Given that no Registered Community Design case has succeeded in the Court of Appeal, should designers bother with them? The unanimous view of the panel was that registered designs are extremely important – perhaps increasingly so, as the UKIPO reported a 32% year on year increase in design applications. The panel simply cautioned that designers should review their existing portfolios, and consider multiple design applications, either via different forms of representation or via registering different parts of a product, when filing. As this is an application for a monopoly, care should be given to the scope claimed. The fact that the UKIPO is about to reduce the fees for filing UK designs dramatically later in 2016 was flagged as a major advantage of the UK system, whereby designers can get a bedrock of designs from which they can internationalise the more successful ones within the priority period. Jon Parker, Gowling WLG's new man in Dubai, cautioned that designers should be wary of relying on the European grace period, as it invalidates design applications in many other parts of the world.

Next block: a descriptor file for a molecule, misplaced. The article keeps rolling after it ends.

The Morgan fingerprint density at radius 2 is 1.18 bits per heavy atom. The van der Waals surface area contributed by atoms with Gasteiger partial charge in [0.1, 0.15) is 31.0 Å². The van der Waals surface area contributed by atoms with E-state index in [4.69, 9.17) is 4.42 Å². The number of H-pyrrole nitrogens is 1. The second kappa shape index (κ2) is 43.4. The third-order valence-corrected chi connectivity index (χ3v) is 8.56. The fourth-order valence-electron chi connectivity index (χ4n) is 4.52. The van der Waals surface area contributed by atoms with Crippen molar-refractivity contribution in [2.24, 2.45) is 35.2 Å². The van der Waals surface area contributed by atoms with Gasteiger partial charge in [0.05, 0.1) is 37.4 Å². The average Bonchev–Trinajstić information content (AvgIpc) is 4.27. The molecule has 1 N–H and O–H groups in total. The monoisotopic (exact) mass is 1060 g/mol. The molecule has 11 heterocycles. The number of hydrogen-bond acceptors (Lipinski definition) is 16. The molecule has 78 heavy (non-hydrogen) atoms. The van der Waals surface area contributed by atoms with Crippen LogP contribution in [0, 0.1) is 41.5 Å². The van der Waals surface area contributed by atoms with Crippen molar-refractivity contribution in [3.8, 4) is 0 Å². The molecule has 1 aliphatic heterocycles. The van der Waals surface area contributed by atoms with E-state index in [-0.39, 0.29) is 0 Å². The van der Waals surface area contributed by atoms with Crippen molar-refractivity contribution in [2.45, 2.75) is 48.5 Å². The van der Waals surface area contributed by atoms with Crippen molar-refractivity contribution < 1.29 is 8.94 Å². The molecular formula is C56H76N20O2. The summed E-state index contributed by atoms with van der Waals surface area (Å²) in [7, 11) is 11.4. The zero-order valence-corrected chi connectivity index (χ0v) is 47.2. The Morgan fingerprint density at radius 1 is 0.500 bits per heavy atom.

The UKIPO confirmed that it would be publishing some guidance shortly in the form of a new Designs Practice Note.
Martin Howe QC – don't rush out to buy your copycat retro tub chairs just yet …
Martin Howe QC of 8 New Square discussed the overlap between designs and copyright. Howe considered the impending repeal of s.52 CDPA 1988 (currently limiting copyright to 25 years for industrially manufactured artistic works), confirming that the repeal is (currently…) due to take effect on 28 July 2016 (see IPKat update here). However, he did not see this as opening the floodgates of litigation, as he reminded the audience how hard it might be to prove something is a "work of artistic craftsmanship". He suggested that this is the only real category that will catch 3D works, as classifying industrially created designs as sculptures was no longer really an option post-Lucasfilm. As a result, he suggested, the calls from the media (see here) to buy up replicas before it is too late might be a little hasty.
Guy Tritton – how to stop your 3D designs falling flat